We know saline drops are great for helping our babies with their stuffy noses, but what happens if they accidentally swallow it?
The saline drops that parents use to keep their baby’s noses clean and moisturized are meant to mimic the body’s natural fluids to minimize irritation. Although your baby may gag when the drops hit the back of her throat, she won’t choke on them. The salt content could pose a threat if your baby drinks the entire bottle, but the risk is minimal.
Read on to find out what to do if your baby swallows saline drops, what the recommended limits for salt intake are for infants and children, and what, if any, side effects to look out for.
What to do if baby accidentally swallowed saline drops
If your child has accidentally swallowed saline drops, don’t panic.
Chances are, this is completely harmless and nothing to be concerned with. The saline drops are composed of mainly salt and water with no harmful drugs to be concerned with. The main worry would be the danger of your baby ingesting too much salt. However, ingesting just a few drops of saline solution would put your child nowhere near dangerous sodium levels.
If your baby accidentally drinks the bottle of saline drops, you may want to contact the Poison Control Center just to make sure there is no need for worry. You can contact them at 1-800-222-1222. Have the bottle of saline drops ready as the Poison Control Center will want the exact brand name and will want to know how much product is in the container. They can put your mind at ease and tell you any symptoms to watch out for.
Are saline drops dangerous for babies
Saline drops are completely safe for babies when used as directed.
Even if your baby accidentally swallows some saline solution when drops are inserted into their nose, it will be nowhere near an amount to cause any concern.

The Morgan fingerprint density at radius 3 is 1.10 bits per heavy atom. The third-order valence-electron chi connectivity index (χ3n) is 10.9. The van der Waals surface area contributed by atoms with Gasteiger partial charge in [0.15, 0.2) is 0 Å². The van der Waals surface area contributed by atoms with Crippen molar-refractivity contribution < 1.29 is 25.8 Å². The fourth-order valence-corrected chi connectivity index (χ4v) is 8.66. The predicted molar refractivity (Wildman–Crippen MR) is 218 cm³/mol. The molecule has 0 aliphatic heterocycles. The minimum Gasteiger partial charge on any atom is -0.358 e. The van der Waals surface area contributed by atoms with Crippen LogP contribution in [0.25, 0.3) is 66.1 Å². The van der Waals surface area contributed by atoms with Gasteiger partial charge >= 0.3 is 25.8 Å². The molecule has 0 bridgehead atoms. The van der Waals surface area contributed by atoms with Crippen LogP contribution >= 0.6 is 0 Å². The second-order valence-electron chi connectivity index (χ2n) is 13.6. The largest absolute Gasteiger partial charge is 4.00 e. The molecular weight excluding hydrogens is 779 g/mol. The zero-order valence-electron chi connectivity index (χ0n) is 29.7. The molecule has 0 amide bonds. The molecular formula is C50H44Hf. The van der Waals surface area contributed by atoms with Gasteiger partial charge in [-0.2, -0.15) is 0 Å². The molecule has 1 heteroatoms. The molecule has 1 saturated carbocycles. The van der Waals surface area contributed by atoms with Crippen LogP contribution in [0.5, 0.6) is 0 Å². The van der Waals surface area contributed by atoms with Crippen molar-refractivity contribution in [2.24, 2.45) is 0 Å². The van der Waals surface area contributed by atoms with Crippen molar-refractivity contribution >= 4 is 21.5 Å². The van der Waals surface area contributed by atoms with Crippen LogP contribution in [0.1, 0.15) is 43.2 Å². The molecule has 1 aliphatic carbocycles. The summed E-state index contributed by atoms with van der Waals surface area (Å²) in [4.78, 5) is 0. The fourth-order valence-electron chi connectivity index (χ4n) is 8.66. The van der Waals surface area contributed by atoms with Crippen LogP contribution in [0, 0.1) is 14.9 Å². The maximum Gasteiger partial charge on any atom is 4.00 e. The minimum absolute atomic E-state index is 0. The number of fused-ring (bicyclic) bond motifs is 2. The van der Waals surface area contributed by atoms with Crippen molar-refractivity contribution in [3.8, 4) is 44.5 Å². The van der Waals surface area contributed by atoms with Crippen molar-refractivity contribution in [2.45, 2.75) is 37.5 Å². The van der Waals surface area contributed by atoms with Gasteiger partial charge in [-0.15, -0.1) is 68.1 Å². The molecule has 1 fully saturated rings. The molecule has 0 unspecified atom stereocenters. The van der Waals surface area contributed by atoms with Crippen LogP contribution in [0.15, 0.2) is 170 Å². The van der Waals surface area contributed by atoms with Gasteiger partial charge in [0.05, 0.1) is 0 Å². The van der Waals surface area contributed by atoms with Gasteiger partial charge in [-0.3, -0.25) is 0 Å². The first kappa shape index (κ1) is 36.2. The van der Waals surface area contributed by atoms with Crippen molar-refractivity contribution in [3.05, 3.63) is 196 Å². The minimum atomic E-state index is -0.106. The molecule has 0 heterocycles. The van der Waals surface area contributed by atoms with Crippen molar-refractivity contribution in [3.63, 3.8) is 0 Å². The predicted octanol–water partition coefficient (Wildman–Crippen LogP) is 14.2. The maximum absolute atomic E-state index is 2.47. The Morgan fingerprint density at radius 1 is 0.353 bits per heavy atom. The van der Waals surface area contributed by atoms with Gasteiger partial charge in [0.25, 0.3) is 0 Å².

If your baby drank some of the saline solution, it would also be unlikely that this would cause any harm. For one, the salty drink probably didn’t taste very good so it likely deterred your baby from drinking much at all. Even if they did drink more than a few sips, the entire container only holds around an ounce of saline solution.
How much salt is in saline solution
Saline solutions were developed to mimic the natural fluid found in the body to minimize potential irritiation.
Those meant for rinsing nasal passages, irrigating bladders, and rinsing contacts are about 0.9% salt to mimic the natural sodium concentration of tears, blood, and other bodily fluids. Infant saline drops tend to contain an even lower concentration of sodium.
Little Remedies Saline Spray + Drops, for example, have a sodium chloride concentration of 0.65%.
How much salt is dangerous for baby
The maximum recommended amount of salt varies by age, but should be limited throughout childhood.
The NHS recommends:
- Infant to 12 months – less than 1 g (0.04 oz)
- 1-3 years – 2 g (0.07 oz)
- 4-6 years – 3 g (0.1 oz)
- 7-10 years – 5 g (0.18 oz)
- 11+ years – (0.2 oz)
While there is no hard and fast number to go by for how much salt is considered dangerous, there have been cases of fatalities in children under the age of five who had estimated doses of less than 7 grams – 13 grams of salt, usually because the salt was mistaken for sugar.